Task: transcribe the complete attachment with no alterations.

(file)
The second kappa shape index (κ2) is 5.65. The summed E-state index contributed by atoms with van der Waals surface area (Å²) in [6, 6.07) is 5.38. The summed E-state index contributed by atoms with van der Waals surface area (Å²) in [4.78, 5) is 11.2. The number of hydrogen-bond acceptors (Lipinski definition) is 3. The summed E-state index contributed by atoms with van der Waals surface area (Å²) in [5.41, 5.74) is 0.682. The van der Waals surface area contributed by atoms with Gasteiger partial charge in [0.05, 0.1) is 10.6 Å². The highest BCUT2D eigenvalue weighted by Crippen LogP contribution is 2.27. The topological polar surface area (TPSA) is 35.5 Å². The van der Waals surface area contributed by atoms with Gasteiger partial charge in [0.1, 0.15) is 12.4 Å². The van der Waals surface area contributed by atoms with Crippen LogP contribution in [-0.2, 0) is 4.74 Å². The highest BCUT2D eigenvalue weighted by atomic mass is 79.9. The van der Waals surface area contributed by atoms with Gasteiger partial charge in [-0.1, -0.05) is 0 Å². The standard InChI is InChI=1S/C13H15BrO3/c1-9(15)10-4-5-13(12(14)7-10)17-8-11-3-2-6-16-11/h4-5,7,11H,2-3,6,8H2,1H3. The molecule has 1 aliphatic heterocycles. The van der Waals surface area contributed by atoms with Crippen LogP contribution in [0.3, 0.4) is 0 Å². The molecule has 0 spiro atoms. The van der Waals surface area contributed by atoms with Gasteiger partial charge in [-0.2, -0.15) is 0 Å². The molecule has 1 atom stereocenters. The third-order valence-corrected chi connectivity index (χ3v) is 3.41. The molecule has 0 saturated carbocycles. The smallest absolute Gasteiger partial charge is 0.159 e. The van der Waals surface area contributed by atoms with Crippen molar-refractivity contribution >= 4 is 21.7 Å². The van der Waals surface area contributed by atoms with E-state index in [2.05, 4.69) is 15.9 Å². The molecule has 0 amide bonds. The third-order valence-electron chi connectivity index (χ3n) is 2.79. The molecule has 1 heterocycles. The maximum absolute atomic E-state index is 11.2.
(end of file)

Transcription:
The second kappa shape index (κ2) is 5.65. The summed E-state index contributed by atoms with van der Waals surface area (Å²) in [6, 6.07) is 5.38. The summed E-state index contributed by atoms with van der Waals surface area (Å²) in [4.78, 5) is 11.2. The number of hydrogen-bond acceptors (Lipinski definition) is 3. The summed E-state index contributed by atoms with van der Waals surface area (Å²) in [5.41, 5.74) is 0.682. The van der Waals surface area contributed by atoms with Gasteiger partial charge in [0.05, 0.1) is 10.6 Å². The highest BCUT2D eigenvalue weighted by Crippen LogP contribution is 2.27. The topological polar surface area (TPSA) is 35.5 Å². The van der Waals surface area contributed by atoms with Gasteiger partial charge in [0.1, 0.15) is 12.4 Å². The van der Waals surface area contributed by atoms with Crippen LogP contribution in [-0.2, 0) is 4.74 Å². The highest BCUT2D eigenvalue weighted by atomic mass is 79.9. The van der Waals surface area contributed by atoms with Gasteiger partial charge in [-0.1, -0.05) is 0 Å². The standard InChI is InChI=1S/C13H15BrO3/c1-9(15)10-4-5-13(12(14)7-10)17-8-11-3-2-6-16-11/h4-5,7,11H,2-3,6,8H2,1H3. The molecule has 1 aliphatic heterocycles. The van der Waals surface area contributed by atoms with Crippen LogP contribution in [0.3, 0.4) is 0 Å². The molecule has 0 spiro atoms. The van der Waals surface area contributed by atoms with Gasteiger partial charge in [-0.2, -0.15) is 0 Å². The molecule has 1 atom stereocenters. The third-order valence-corrected chi connectivity index (χ3v) is 3.41. The molecule has 0 saturated carbocycles. The smallest absolute Gasteiger partial charge is 0.159 e. The van der Waals surface area contributed by atoms with Crippen molar-refractivity contribution >= 4 is 21.7 Å². The van der Waals surface area contributed by atoms with E-state index in [2.05, 4.69) is 15.9 Å². The molecule has 0 amide bonds. The third-order valence-electron chi connectivity index (χ3n) is 2.79. The molecule has 1 heterocycles. The maximum absolute atomic E-state index is 11.2.